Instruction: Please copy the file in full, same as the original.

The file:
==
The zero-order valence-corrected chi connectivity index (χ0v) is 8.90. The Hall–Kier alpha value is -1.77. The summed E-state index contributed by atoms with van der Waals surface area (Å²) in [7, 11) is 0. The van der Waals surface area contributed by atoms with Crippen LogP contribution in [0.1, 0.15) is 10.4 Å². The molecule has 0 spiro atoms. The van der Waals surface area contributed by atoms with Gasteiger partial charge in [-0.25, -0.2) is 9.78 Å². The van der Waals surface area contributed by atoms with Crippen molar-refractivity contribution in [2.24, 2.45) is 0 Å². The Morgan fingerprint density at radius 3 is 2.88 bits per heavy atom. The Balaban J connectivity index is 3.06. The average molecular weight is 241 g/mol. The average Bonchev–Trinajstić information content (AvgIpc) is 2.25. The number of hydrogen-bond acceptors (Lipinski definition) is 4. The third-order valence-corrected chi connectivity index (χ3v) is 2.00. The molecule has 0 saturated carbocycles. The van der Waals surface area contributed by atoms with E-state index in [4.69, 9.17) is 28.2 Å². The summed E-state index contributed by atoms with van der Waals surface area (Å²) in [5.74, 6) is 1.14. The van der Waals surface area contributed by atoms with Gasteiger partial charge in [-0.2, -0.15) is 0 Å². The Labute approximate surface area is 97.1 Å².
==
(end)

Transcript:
The zero-order valence-corrected chi connectivity index (χ0v) is 8.90. The Hall–Kier alpha value is -1.77. The summed E-state index contributed by atoms with van der Waals surface area (Å²) in [7, 11) is 0. The van der Waals surface area contributed by atoms with Crippen LogP contribution in [0.1, 0.15) is 10.4 Å². The molecule has 0 spiro atoms. The van der Waals surface area contributed by atoms with Gasteiger partial charge in [-0.25, -0.2) is 9.78 Å². The van der Waals surface area contributed by atoms with Crippen molar-refractivity contribution in [2.24, 2.45) is 0 Å². The Morgan fingerprint density at radius 3 is 2.88 bits per heavy atom. The Balaban J connectivity index is 3.06. The average molecular weight is 241 g/mol. The average Bonchev–Trinajstić information content (AvgIpc) is 2.25. The number of hydrogen-bond acceptors (Lipinski definition) is 4. The third-order valence-corrected chi connectivity index (χ3v) is 2.00. The molecule has 0 saturated carbocycles. The van der Waals surface area contributed by atoms with E-state index in [4.69, 9.17) is 28.2 Å². The summed E-state index contributed by atoms with van der Waals surface area (Å²) in [5.74, 6) is 1.14. The van der Waals surface area contributed by atoms with Gasteiger partial charge in [-0.2, -0.15) is 0 Å². The Labute approximate surface area is 97.1 Å².